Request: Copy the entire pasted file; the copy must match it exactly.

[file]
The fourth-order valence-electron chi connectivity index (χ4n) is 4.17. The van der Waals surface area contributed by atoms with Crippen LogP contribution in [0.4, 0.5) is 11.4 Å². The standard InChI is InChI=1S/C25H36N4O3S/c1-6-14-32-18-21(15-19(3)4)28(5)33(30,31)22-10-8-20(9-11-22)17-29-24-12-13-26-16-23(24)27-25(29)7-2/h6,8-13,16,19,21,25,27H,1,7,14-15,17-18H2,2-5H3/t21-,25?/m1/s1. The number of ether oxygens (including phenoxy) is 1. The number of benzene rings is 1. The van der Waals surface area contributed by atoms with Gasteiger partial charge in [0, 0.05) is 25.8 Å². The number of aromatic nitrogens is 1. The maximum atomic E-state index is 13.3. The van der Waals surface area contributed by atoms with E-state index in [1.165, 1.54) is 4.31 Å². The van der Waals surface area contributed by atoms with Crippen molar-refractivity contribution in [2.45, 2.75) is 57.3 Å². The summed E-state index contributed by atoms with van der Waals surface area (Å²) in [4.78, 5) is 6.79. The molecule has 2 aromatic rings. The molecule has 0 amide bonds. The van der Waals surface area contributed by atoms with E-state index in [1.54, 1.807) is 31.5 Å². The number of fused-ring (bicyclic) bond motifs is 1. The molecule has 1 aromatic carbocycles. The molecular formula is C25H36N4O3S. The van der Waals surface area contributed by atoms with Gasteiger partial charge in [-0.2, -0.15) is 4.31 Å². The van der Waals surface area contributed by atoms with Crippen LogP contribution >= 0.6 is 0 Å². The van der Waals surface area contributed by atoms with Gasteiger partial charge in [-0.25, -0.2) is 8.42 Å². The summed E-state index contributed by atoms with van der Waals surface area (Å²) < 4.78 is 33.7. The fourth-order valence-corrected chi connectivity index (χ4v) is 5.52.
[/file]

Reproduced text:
The fourth-order valence-electron chi connectivity index (χ4n) is 4.17. The van der Waals surface area contributed by atoms with Crippen LogP contribution in [0.4, 0.5) is 11.4 Å². The standard InChI is InChI=1S/C25H36N4O3S/c1-6-14-32-18-21(15-19(3)4)28(5)33(30,31)22-10-8-20(9-11-22)17-29-24-12-13-26-16-23(24)27-25(29)7-2/h6,8-13,16,19,21,25,27H,1,7,14-15,17-18H2,2-5H3/t21-,25?/m1/s1. The number of ether oxygens (including phenoxy) is 1. The number of benzene rings is 1. The van der Waals surface area contributed by atoms with Gasteiger partial charge in [0, 0.05) is 25.8 Å². The number of aromatic nitrogens is 1. The maximum atomic E-state index is 13.3. The van der Waals surface area contributed by atoms with E-state index in [1.165, 1.54) is 4.31 Å². The van der Waals surface area contributed by atoms with Crippen molar-refractivity contribution in [2.45, 2.75) is 57.3 Å². The summed E-state index contributed by atoms with van der Waals surface area (Å²) in [4.78, 5) is 6.79. The molecule has 2 aromatic rings. The molecule has 0 amide bonds. The van der Waals surface area contributed by atoms with E-state index in [1.54, 1.807) is 31.5 Å². The number of fused-ring (bicyclic) bond motifs is 1. The molecule has 1 aromatic carbocycles. The molecular formula is C25H36N4O3S. The van der Waals surface area contributed by atoms with Gasteiger partial charge in [-0.2, -0.15) is 4.31 Å². The van der Waals surface area contributed by atoms with Crippen LogP contribution >= 0.6 is 0 Å². The van der Waals surface area contributed by atoms with Gasteiger partial charge in [-0.25, -0.2) is 8.42 Å². The summed E-state index contributed by atoms with van der Waals surface area (Å²) < 4.78 is 33.7. The fourth-order valence-corrected chi connectivity index (χ4v) is 5.52.